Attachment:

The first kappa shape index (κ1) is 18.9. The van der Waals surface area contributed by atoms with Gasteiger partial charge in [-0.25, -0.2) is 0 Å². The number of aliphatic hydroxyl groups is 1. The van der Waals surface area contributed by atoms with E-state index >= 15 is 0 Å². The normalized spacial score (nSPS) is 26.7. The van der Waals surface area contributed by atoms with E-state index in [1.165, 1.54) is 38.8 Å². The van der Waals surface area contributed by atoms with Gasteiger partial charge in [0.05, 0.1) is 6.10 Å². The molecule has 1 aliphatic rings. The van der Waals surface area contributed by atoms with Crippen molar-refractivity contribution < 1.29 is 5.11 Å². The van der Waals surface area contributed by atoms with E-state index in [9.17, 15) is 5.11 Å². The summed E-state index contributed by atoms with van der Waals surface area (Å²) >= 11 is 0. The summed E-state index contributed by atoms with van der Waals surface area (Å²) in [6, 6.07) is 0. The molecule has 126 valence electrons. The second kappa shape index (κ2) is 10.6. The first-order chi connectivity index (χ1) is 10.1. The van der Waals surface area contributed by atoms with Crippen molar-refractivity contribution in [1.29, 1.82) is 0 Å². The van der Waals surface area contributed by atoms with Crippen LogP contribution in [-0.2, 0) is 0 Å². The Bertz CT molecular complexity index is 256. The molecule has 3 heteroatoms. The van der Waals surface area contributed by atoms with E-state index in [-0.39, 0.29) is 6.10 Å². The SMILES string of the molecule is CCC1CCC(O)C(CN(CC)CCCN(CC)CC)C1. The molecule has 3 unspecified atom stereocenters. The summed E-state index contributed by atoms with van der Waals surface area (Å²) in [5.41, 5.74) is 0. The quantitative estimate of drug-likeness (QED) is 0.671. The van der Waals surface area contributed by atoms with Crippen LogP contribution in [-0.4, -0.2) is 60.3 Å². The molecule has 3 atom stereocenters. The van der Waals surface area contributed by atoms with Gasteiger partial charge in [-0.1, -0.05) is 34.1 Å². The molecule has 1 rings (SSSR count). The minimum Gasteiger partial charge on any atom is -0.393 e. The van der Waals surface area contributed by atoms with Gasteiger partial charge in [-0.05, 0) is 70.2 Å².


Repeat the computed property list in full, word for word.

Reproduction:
The first kappa shape index (κ1) is 18.9. The van der Waals surface area contributed by atoms with Gasteiger partial charge in [-0.25, -0.2) is 0 Å². The number of aliphatic hydroxyl groups is 1. The van der Waals surface area contributed by atoms with E-state index >= 15 is 0 Å². The normalized spacial score (nSPS) is 26.7. The van der Waals surface area contributed by atoms with E-state index in [1.165, 1.54) is 38.8 Å². The van der Waals surface area contributed by atoms with Gasteiger partial charge in [0.05, 0.1) is 6.10 Å². The molecule has 1 aliphatic rings. The van der Waals surface area contributed by atoms with Crippen molar-refractivity contribution < 1.29 is 5.11 Å². The van der Waals surface area contributed by atoms with E-state index in [9.17, 15) is 5.11 Å². The summed E-state index contributed by atoms with van der Waals surface area (Å²) >= 11 is 0. The summed E-state index contributed by atoms with van der Waals surface area (Å²) in [6, 6.07) is 0. The molecule has 126 valence electrons. The second kappa shape index (κ2) is 10.6. The first-order chi connectivity index (χ1) is 10.1. The van der Waals surface area contributed by atoms with Crippen molar-refractivity contribution in [1.29, 1.82) is 0 Å². The van der Waals surface area contributed by atoms with Crippen LogP contribution in [-0.2, 0) is 0 Å². The Bertz CT molecular complexity index is 256. The molecule has 3 heteroatoms. The van der Waals surface area contributed by atoms with E-state index in [-0.39, 0.29) is 6.10 Å². The SMILES string of the molecule is CCC1CCC(O)C(CN(CC)CCCN(CC)CC)C1. The molecule has 3 unspecified atom stereocenters. The summed E-state index contributed by atoms with van der Waals surface area (Å²) in [5.41, 5.74) is 0. The quantitative estimate of drug-likeness (QED) is 0.671. The van der Waals surface area contributed by atoms with Crippen LogP contribution in [-0.4, -0.2) is 60.3 Å². The molecule has 3 atom stereocenters. The van der Waals surface area contributed by atoms with Gasteiger partial charge in [-0.1, -0.05) is 34.1 Å². The molecule has 1 rings (SSSR count). The minimum Gasteiger partial charge on any atom is -0.393 e. The van der Waals surface area contributed by atoms with Gasteiger partial charge in [-0.05, 0) is 70.2 Å².